The Green Deal is a government backed initiative to promote energy efficiency measures for poorly insulated buildings, the intention being to reduce the energy it takes to heat and light them.
The incentive behind the scheme is there are no upfront costs, instead, finance in the form of a loan will pay for the improvements with each finance payment being made via a small tariff on the existing electricity bill. The theory is an energy efficient building will use less energy, by using less energy the electricity bill should not rise meaning the improvement measure(s) pays for itself.
Crucially for an improvement of this nature to be viable it must meet what is known as the Green Deal Golden Rule… All physical cost to the consumer for the installation must be equal to or less than the estimated savings.
Early indications to meet this rule suggest a monetary ratio of £1 in energy saving to every £11 of investment.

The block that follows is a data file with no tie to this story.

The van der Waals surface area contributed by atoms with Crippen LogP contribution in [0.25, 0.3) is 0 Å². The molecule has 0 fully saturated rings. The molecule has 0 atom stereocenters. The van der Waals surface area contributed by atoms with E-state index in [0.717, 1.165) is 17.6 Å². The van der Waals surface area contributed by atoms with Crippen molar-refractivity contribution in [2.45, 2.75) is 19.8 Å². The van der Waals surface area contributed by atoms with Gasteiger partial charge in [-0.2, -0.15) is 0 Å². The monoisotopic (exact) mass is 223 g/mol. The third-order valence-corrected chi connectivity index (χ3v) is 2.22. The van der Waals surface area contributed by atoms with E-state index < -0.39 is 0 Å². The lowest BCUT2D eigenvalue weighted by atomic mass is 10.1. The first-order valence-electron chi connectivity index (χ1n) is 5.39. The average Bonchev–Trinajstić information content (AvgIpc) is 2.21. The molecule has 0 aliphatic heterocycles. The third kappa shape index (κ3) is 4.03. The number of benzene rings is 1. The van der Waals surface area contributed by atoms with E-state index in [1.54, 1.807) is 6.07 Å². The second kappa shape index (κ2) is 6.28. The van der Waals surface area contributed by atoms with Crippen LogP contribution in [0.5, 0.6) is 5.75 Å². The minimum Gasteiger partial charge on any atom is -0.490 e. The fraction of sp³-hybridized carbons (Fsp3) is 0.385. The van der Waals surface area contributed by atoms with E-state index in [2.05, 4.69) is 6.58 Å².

For example, if your energy saving measure costs £500 the estimated saving from that measure must be £45.
At present the proposal is for loans to be made available up to a value of £10,000 over a determined period of up to 25 years. With the finance being placed on the building not the individual, a longer repayment term could mean any future occupier of the property or building continuing to pay the loan.
The Energy Company Obligation (ECO) will provide subsidized energy saving measures for those individuals most in need and for buildings that are more difficult to upgrade. The hope is to provide financial support to the tune of £1.3bn/year, which government hope will assist approx. 230,000 low income households each year.